Two-year old Ryan hid behind my legs as “the snort” came up the driveway. The ground vibrated and rumbled. It belched smoke and steam, growled and groaned, engines grinding, treads clacking up the driveway. A suspended grapple with teeth appeared first, looming above the trees like a dinosaur, its hinged face bowed atop a tall neck called an arm, its body read, CAT. It clanked and roared to a stop, quieted before emitting one last cough. Our snort, the name inspired by a children’s book we’d read about a backhoe, had come to knock down our old house. After a final battle with rats in the floors and nesting in walls, we’d about had it with that old place; were ready to start fresh. Our snort was an excavator with a grapple that looked like jaws with teeth; very big ones.
In the silence, Ryan eased out toward the machine, his hands cupped over his ears, tilted his head all the way back and looked up. The driver was up there perched in the seat, hardhat, red suspenders. Ryan called, “Are you here to fix our house?”
Just days earlier we had moved to into the rental unit near the house to manage the remodel. Ryan and his sister lived in a tent in back of the shop with my underemployed son (their father) and unemployed mother, Jan. Ryan was three and his baby sister nearly one. Jan and Liza stayed in the tent most days, rarely venturing out. So, Ryan spent a lot of time with me as I tended the place: trimming trees, planting a garden, climbing up in the seat of my own tractor to turn the compost, feeding the horses and looking after chickens.
“Nope,” the driver stretched out of the cab to hook a hand around the grab bar and jumped down. Taking off her helmet, she shook out her hair. Dwarfed by the immense machine our neighbor Sharon was sleek and taught as an animal. “Sorry. I’m here to wreck it.” Ryan burst into tears.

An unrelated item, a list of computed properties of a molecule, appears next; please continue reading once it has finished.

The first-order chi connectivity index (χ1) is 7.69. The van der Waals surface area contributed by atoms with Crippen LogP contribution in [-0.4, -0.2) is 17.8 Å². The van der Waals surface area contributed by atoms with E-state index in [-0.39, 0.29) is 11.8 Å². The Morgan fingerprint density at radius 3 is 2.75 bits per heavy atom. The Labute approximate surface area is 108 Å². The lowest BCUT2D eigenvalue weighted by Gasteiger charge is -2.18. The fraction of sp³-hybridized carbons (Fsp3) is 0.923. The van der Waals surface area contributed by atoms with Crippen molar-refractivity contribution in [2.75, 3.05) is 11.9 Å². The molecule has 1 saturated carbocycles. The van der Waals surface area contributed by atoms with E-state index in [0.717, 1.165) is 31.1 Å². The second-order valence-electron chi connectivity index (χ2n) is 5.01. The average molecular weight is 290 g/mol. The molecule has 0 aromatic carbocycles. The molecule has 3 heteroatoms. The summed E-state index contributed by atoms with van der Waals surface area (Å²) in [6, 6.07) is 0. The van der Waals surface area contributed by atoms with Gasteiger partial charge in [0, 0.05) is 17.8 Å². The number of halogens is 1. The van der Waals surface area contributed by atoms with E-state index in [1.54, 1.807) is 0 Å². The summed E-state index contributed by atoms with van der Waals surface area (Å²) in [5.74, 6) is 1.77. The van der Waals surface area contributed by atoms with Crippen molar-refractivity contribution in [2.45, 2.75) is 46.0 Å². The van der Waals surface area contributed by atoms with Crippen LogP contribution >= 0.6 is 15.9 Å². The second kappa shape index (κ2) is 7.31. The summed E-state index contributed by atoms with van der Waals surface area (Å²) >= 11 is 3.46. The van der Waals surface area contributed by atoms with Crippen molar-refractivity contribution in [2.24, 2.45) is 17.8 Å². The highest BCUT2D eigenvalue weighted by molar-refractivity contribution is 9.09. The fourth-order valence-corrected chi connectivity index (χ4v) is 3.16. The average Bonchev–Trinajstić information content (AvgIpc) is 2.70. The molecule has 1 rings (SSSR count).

We were all a wreck at that time, our lives unsettled by disruption: getting ourselves and our household items packed up for the construction project, moving into the cabin, fighting with Jan and Tony, erecting a tent our back for Tony’s family to live in, Jan’s illnesses, medications and depression, social services complaints and we were bleeding money, twice as much as we’d planned for. But most importantly we knew by then that we had to do something about Tony and Jan, because they were driving over the line, heading in the wrong direction.
(This memory and the way the deconstruction aligned with our family’s situation, one deconstruction after another, like the house, was eventually followed by reconstruction. It seemed a relevant thought. Not quite an epiphany. Simply a moment when I paused while editing a nearby scene in my memoir, Fallen From the Nest.) (names changed to protect the innocent and the guilty)